Growing cilantro can be a frustrating process if you don’t follow the right procedures. Here are the things you need to consider before planting them.
Where to Plant Cilantros
Choose a site that has maximum sun exposure. The soil must be fertile and rich. Only pick shaded areas if it gets very hot and dry in your place.
Before you plant the seeds, soak them in dish soap. Rinse it. Let the air dry them naturally.
Planting the Seeds
Bury the seeds an inch in the ground. Set each seed an inch apart. The rows should be kept 15 inches apart.
This space is needed when growing cilantro because mature ones need room. Do not plant them if there is any chance of frosting.
Proper Care and Maintenance
Remove the stems of dead flowers when the plants reach two years of age. Fasten the heads and place them upside down over a bowl.
You can also get a large planter with drainage and stuff it with soil. Dampen it and put some cilantro seeds in it.
Put some sand and mix it. Add a bit of soil layer on top. Mist with water.
Place this planter in full sunshine. Set it to partial shade if it’s hot and dry in your area. When you start growing cilantro, expect the seeds to sprout in a week or ten days. Thorough watering is required.
After leaves have sprouted, you can start to harvest. You can collect the leaves when the plants reach a height of six inches.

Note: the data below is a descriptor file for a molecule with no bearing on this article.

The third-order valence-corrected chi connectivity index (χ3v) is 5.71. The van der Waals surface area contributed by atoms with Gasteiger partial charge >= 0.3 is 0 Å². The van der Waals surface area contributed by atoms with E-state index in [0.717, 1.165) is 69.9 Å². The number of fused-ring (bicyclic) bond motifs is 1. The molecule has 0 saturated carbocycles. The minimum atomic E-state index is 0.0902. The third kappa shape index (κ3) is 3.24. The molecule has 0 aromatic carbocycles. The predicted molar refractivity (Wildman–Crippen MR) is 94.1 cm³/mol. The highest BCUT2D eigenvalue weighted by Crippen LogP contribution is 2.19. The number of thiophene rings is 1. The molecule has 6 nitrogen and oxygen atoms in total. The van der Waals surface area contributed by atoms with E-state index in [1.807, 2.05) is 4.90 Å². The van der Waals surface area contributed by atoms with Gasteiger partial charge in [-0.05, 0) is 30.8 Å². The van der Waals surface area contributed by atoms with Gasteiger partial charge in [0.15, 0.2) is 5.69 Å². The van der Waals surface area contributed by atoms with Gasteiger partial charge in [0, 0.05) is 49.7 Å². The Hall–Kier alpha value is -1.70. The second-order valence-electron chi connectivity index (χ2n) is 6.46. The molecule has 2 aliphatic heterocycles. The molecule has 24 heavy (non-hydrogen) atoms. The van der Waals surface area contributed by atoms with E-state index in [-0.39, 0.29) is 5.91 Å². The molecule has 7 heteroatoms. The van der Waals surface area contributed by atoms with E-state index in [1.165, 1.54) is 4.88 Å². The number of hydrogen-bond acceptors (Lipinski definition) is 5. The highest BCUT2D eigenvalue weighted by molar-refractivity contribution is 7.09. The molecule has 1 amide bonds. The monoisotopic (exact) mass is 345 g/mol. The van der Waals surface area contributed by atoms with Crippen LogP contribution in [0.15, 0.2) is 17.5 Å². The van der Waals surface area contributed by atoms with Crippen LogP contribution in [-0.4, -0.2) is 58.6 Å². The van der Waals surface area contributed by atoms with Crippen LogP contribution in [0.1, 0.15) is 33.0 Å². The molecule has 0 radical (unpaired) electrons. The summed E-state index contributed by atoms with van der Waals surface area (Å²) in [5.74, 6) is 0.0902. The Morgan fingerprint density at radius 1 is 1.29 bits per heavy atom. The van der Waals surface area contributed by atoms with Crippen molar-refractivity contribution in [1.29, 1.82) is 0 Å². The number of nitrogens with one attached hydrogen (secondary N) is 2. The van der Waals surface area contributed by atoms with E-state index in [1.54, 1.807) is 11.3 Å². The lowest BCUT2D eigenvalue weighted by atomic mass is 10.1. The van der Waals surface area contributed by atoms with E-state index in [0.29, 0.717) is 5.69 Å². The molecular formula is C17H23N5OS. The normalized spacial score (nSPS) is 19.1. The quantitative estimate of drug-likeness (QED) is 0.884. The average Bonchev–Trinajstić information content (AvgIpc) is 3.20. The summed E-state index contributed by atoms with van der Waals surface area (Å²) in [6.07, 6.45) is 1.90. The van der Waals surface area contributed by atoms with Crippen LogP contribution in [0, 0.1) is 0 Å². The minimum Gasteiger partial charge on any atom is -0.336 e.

You should harvest only the leaves that are far from the center stalk. Don’t cut too many of them if you’ll be gathering the coriander seeds.
Continue trimming the trees if you don’t need the coriander seeds.
You can use a general all-purpose type of fertilizer during mid-season. Water it twice a week if the climate gets very dry. When you are growing cilantro, you can harvest by just pinching the leaves.
Take the coriander seeds only when the flower heads appear. This will begin in the second year.
It is best if you use starter seeds. Do not transplant those in your garden. Cilantros don’t do well when transplanted. Be sure to space the seeds or plants by 2 to 4 inches.
An unglazed terra is the best container. This type allows air to reach the plant more easily. There needs to be plenty of holes in the bottom of the pot so water doesn’t get stuck.
Indoor cilantro should be fed with some sand and potting soil. Use a fish emulsion fertilizer.
The chemical formulation should be 20-20-20. Apply one-half concentrations biweekly during the growing stages.
They need to be watered more often than those planted in the garden. Keep watering until it spills from the bottom.
Whether you prefer growing cilantro indoors or in the garden, the basic process is easy enough to follow. By caring for it appropriately, you’ll be able to use this in your dishes.